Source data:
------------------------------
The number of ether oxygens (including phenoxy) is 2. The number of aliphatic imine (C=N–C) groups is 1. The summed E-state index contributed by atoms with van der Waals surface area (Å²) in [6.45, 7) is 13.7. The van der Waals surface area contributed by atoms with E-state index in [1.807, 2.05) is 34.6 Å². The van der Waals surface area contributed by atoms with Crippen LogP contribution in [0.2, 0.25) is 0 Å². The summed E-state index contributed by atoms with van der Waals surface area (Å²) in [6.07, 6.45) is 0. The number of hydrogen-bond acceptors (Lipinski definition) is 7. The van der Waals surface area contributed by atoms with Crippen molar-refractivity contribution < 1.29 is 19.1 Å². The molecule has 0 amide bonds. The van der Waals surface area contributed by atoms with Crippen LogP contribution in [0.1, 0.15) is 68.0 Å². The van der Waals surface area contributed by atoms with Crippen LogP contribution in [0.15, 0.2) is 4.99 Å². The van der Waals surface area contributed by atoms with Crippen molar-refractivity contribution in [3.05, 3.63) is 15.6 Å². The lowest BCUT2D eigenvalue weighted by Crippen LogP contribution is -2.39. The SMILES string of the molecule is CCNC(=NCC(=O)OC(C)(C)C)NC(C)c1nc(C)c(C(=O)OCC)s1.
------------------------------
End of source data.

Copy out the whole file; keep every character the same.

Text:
The number of ether oxygens (including phenoxy) is 2. The number of aliphatic imine (C=N–C) groups is 1. The summed E-state index contributed by atoms with van der Waals surface area (Å²) in [6.45, 7) is 13.7. The van der Waals surface area contributed by atoms with E-state index in [1.807, 2.05) is 34.6 Å². The van der Waals surface area contributed by atoms with Crippen LogP contribution in [0.2, 0.25) is 0 Å². The summed E-state index contributed by atoms with van der Waals surface area (Å²) in [6.07, 6.45) is 0. The number of hydrogen-bond acceptors (Lipinski definition) is 7. The van der Waals surface area contributed by atoms with Crippen molar-refractivity contribution < 1.29 is 19.1 Å². The molecule has 0 amide bonds. The van der Waals surface area contributed by atoms with Crippen LogP contribution in [0.1, 0.15) is 68.0 Å². The van der Waals surface area contributed by atoms with Crippen LogP contribution in [0.15, 0.2) is 4.99 Å². The van der Waals surface area contributed by atoms with Crippen molar-refractivity contribution in [3.05, 3.63) is 15.6 Å². The lowest BCUT2D eigenvalue weighted by Crippen LogP contribution is -2.39. The SMILES string of the molecule is CCNC(=NCC(=O)OC(C)(C)C)NC(C)c1nc(C)c(C(=O)OCC)s1.